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Topic: OT - Guitarists: I need a substitute for a Bm chord...

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  1. #1

    OT - Guitarists: I need a substitute for a Bm chord...

    Guitarists, I need help.

    I'm a horn player (the not truly French variety) by training and have only toyed around with guitar... until I started leading music at a church that doesn't have a full time pianist! Since leading worship services while playing the horn is awkward at best, I've decided to push myself into becoming at least a somewhat proficient guitarist.

    I am having great difficulty learning the Bm chord - well, all Barrre chords in general since I have somewhat small hands and haven't developed the hand strength/stretch to be able to hold the Barre chords securely.

    So I need a substitute for a Bm chord for a progression of G-D-G-D-G-Bm-G-A (Chorus of "Come Now Is the Time to Worship").

    I need it to be an easy to play chord that hopefully doesn't involve 7 fingers and a pinky toe to play.

    Any suggestions? Thanks.

  2. #2
    Senior Member rpearl's Avatar
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    Re: OT - Guitarists: I need a substitute for a Bm chord...

    Easy Bm chord is as follows:

    4 - open
    3 - 3rd finger, fourth fret
    2 - 2nd finger, third fret
    1 - first finger, second fret

    Don't use 5 and 6. Strings, not fingers...

    It's a Bm in first inversion - for what that is worth. If you can play a D, you can handle this!


    Good luck!
    Ron Pearl

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  3. #3

    Re: OT - Guitarists: I need a substitute for a Bm chord...

    Like in the example above, try not to use 6 string Barre chords unless you really need them.

    Bm
    *****finger

    - - - - - mute
    - - D - - 2
    - - - B - 4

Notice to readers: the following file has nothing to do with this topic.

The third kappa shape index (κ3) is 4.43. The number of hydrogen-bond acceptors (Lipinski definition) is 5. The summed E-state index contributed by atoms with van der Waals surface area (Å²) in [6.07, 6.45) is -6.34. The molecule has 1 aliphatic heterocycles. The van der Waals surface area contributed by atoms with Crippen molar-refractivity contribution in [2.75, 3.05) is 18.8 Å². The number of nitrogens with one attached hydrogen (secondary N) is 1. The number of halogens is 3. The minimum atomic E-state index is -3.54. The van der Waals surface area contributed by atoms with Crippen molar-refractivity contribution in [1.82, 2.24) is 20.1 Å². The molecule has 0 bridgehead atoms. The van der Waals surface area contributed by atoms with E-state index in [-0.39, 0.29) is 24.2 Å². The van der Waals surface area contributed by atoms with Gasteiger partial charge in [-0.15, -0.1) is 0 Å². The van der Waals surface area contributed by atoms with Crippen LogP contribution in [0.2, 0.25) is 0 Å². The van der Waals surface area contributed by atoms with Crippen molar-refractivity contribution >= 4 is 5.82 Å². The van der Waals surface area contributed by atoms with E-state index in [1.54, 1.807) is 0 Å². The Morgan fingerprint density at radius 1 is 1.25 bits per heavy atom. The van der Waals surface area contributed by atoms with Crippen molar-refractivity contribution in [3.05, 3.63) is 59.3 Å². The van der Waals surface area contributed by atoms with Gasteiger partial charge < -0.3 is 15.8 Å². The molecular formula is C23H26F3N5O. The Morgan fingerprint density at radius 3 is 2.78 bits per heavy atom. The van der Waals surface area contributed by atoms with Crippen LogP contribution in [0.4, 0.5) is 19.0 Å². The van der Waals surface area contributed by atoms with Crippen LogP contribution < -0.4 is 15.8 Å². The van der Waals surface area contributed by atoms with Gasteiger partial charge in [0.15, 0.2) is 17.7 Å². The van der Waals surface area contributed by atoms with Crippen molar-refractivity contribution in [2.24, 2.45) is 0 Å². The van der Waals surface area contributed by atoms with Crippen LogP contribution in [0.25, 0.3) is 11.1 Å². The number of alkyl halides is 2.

- - - F# 3
    - B - - - 1
    - - - - - mute

    Bosco Adama

  4. #4

    Re: OT - Guitarists: I need a substitute for a Bm chord...

    I say just really practice the barre chord and getting your fingers there, Really, if you want to play guitar, you won't be able to get past this, you just need to build up finger strength and recognition to get there. My young students have trouble with that, but after a bit of practice they get it good for that song. Its really not that hard once you get used to it

    other then that what rpearl said is a good way as well.
    www.energiestudios.com

  5. #5

    Re: OT - Guitarists: I need a substitute for a Bm chord...

    I know thew song...so why not just play another "D" chord instead? A "D" chord with a B in the bass is essentially a B minor 7. If you have someone on keys or on bass, have them play the B bass note. But a D chord would be a fine substitute by itself.

    But do learn to grab the barre chords, it's worth a little pain.

    Jim

  6. #6
    Senior Member rpearl's Avatar
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    Re: OT - Guitarists: I need a substitute for a Bm chord...

    I would also echo the sentiment of "learn those barre chords". But, you might ant to check the action/setup on your guitar - that is the height of the string to the fretboard. Cheap guitars (not making any assumptions about your instrument) often have the action so high that you could do chin-ups and still not get the string to the fret; if the action is too high, any barre chord will be exponentially more difficult. Might be worth checking with a guitar repair guy.